The Foreign Service Journal, July-August 2012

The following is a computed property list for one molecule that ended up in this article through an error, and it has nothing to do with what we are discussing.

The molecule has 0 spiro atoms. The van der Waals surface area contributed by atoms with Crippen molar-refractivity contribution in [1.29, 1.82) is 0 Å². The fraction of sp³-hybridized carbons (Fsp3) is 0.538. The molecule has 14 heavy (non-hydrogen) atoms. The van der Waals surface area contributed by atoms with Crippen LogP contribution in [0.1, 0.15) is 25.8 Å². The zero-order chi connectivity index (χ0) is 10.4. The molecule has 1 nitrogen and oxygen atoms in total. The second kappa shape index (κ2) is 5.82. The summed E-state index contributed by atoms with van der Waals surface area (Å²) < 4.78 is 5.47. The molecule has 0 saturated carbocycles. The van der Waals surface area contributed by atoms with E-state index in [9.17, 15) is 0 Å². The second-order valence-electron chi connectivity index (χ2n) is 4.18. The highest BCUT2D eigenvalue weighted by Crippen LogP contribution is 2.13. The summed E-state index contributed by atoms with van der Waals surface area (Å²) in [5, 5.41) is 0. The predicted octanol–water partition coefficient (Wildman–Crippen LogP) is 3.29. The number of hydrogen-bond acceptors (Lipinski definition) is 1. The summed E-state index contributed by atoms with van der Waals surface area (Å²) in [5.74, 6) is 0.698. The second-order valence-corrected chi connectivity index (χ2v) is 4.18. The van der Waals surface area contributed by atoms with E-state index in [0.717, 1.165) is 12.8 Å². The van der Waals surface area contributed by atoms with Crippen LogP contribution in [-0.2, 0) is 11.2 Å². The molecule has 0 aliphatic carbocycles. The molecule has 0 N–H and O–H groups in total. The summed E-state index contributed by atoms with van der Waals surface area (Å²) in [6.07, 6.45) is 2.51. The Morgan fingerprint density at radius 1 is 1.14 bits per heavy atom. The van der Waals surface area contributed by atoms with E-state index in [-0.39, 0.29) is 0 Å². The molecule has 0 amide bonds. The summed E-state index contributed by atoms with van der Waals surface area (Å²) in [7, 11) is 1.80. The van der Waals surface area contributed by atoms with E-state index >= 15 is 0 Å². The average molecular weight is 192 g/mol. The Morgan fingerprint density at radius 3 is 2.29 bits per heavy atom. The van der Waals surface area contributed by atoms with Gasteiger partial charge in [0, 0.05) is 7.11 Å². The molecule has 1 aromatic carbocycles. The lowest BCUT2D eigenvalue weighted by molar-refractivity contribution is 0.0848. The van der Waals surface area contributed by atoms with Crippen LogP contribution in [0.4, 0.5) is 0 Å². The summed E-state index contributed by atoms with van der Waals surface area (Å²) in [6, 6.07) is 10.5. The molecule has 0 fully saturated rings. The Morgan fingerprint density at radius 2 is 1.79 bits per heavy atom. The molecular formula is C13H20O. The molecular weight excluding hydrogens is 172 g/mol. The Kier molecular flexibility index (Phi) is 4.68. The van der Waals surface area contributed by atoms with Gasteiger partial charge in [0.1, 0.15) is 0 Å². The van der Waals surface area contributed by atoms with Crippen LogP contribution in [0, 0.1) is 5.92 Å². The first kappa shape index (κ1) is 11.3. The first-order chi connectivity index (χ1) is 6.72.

38 F O R E I G N S E R V I C E J O U R N A L / J U LY- A U G U S T 2 0 1 2 came to us from Afghanistan and Iraq supplemental allocations. SZ: In an ideal world, what would you like to be able to do to improve training? RW: A lot of what we do is tied to the State Department’s overall budget. I think we’ve tried very hard to demonstrate the value-added of training, so in tough fiscal times we’d want to make the case that it is more important than ever. If we go back to somewhat re- duced hiring, which we may have to do under the likely budget scenarios, I hope we will have demonstrated the value of training so the department would agree it is the last place you cut, rather than the first. We’d also love to expand training with USAID, where we’ve just taken the first steps, and with other agencies in general, so we can train foreign affairs professionals to- gether. At many other agencies, there’s not a lot of train- ing, so many of them contract it out. We’d like to be able to in- crease our ability to attract other agencies to FSI. We’d also like to continue to push the envelope on technology. We just got permission for our distance learning courses to run on a Macintosh and multiple browsers, not just Microsoft. We’d like anything we de- velop for distance learning to run on any kind of platform an employee has, whatever kind of phone, whatever kind of laptop. A great step would be to turn this into a wireless cam- pus, like most college campuses. Currently, the only wire- less we have is in our A-100 classroom. There are legitimate security concerns about doing that, but we hope we can move in that direction. SZ: Thank you both. ■ F OCUS “Foreign Service National training has been a very big growth area for us over the years.”